Public relations professionals are taking the lead in managing social media communications channels. And PR and marketing hiring managers in the US say it is nearly as important for prospective hires to have social media knowledge as it is for them to have traditional media-relations skills, according to a survey by iPressroom with support from support from Korn/Ferry International, the Public Relations Society of America (PRSA) and Trendstream. (Thanks to Wessel for pointing it out to me)
The “2009 Digital Readiness Report,” should (like all of these things) be taken with a pinch of salt. But several significant themes emerge.
Firstly, it is no longer enough for a PR professional to have nerves of steel, a thick contacts book and a Teflon liver. “Among those responsible for hiring PR and marketing employees, 82% of respondents say mainstream media relations expertise is either important or very important, while more than 80% say knowledge of social networks is either important or very important.” Mind you, the figures for “very important” make it clear where priorities lie. Media relations is the #1 desired skill for PR hiring managers in government and corporations, while social media skills are most important for those hiring into agencies, non-profits and academic institutions.”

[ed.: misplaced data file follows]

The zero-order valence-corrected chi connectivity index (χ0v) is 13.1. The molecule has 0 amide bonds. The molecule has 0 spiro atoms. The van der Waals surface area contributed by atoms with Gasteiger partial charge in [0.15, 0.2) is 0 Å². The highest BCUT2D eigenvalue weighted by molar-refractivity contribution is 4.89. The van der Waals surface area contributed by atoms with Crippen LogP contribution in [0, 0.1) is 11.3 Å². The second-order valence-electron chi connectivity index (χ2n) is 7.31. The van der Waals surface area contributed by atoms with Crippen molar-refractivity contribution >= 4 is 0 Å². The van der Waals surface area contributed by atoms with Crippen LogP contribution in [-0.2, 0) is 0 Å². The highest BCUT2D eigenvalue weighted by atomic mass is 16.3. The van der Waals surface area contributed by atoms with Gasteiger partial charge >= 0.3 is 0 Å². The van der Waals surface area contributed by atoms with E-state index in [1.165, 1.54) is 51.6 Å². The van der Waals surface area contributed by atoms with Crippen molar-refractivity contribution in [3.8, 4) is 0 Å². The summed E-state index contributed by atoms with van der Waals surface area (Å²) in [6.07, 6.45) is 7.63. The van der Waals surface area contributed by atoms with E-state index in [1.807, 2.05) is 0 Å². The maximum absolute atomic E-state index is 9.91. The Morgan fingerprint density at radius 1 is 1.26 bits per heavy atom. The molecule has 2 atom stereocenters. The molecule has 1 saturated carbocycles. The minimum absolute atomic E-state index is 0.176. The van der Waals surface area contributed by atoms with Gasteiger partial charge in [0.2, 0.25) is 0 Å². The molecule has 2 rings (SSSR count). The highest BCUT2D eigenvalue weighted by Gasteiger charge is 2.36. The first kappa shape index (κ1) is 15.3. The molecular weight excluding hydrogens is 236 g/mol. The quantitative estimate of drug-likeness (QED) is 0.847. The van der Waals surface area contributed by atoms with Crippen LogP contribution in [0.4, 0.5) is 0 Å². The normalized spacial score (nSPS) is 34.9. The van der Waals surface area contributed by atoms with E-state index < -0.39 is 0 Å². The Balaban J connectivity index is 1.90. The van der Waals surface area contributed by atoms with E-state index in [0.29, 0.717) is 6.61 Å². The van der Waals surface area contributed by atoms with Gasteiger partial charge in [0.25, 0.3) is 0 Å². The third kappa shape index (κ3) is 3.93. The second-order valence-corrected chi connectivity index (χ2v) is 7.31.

Secondly, it is PR – not marketing – that seems to be leading this charge. PR professionals are taking the lead in managing most organizations’ social media communications channels, while marketing (often run quite separately, by different people with different skills), usually has management and oversight responsibility for bulk email communications and SEO. “The research… suggests a potential gap in online communications strategy at most organizations, since the channels with the greatest reach and adoption levels – email and search engine optimization – do not appear to be the most important channels in practice.”
I think this division of labour is a historical legacy: marketing does volume and reach, PR does targeted penetration. But increasingly these are the same, amplifying or repeating messages and integrating campaigns.
Tips here, by the way, for journalists seeking new jobs. Those with web skills and a basic smattering of technical skills will go a long way when transferring into either PR or marketing. The SEO, writing and editing and email side is just as interested in journalism skills – and they may be more transferrable there.